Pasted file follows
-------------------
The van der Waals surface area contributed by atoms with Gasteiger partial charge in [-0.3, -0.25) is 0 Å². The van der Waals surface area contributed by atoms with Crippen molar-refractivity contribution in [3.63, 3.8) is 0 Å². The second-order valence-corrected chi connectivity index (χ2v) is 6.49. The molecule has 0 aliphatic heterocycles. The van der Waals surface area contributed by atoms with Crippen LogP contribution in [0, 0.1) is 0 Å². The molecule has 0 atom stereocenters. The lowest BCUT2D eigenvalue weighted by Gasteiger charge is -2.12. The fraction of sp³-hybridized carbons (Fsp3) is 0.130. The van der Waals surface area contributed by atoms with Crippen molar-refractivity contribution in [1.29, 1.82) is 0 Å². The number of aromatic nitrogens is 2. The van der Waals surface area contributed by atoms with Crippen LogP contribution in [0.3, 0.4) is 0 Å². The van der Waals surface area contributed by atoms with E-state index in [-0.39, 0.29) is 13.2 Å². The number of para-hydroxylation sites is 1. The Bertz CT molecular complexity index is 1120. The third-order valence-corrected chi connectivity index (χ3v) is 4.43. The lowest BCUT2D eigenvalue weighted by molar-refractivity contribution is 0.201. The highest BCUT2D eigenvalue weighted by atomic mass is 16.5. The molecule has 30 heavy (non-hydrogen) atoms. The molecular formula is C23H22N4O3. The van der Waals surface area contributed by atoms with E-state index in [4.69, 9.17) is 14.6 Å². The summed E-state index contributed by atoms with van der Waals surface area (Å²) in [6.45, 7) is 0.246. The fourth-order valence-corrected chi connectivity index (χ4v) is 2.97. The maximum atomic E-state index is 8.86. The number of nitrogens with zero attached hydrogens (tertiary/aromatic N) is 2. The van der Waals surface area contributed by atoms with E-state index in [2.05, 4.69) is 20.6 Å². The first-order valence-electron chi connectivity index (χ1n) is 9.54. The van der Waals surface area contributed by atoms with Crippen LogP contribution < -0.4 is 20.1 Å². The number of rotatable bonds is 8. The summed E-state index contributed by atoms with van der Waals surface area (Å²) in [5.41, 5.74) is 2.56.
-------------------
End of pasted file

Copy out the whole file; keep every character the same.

The van der Waals surface area contributed by atoms with Gasteiger partial charge in [-0.3, -0.25) is 0 Å². The van der Waals surface area contributed by atoms with Crippen molar-refractivity contribution in [3.63, 3.8) is 0 Å². The second-order valence-corrected chi connectivity index (χ2v) is 6.49. The molecule has 0 aliphatic heterocycles. The van der Waals surface area contributed by atoms with Crippen LogP contribution in [0, 0.1) is 0 Å². The molecule has 0 atom stereocenters. The lowest BCUT2D eigenvalue weighted by Gasteiger charge is -2.12. The fraction of sp³-hybridized carbons (Fsp3) is 0.130. The van der Waals surface area contributed by atoms with Crippen molar-refractivity contribution in [1.29, 1.82) is 0 Å². The number of aromatic nitrogens is 2. The van der Waals surface area contributed by atoms with Crippen LogP contribution in [0.3, 0.4) is 0 Å². The van der Waals surface area contributed by atoms with E-state index in [-0.39, 0.29) is 13.2 Å². The number of para-hydroxylation sites is 1. The Bertz CT molecular complexity index is 1120. The third-order valence-corrected chi connectivity index (χ3v) is 4.43. The lowest BCUT2D eigenvalue weighted by molar-refractivity contribution is 0.201. The highest BCUT2D eigenvalue weighted by atomic mass is 16.5. The molecule has 30 heavy (non-hydrogen) atoms. The molecular formula is C23H22N4O3. The van der Waals surface area contributed by atoms with E-state index in [4.69, 9.17) is 14.6 Å². The summed E-state index contributed by atoms with van der Waals surface area (Å²) in [6.45, 7) is 0.246. The fourth-order valence-corrected chi connectivity index (χ4v) is 2.97. The maximum atomic E-state index is 8.86. The number of nitrogens with zero attached hydrogens (tertiary/aromatic N) is 2. The van der Waals surface area contributed by atoms with E-state index in [2.05, 4.69) is 20.6 Å². The first-order valence-electron chi connectivity index (χ1n) is 9.54. The van der Waals surface area contributed by atoms with Crippen LogP contribution < -0.4 is 20.1 Å². The number of rotatable bonds is 8. The summed E-state index contributed by atoms with van der Waals surface area (Å²) in [5.41, 5.74) is 2.56.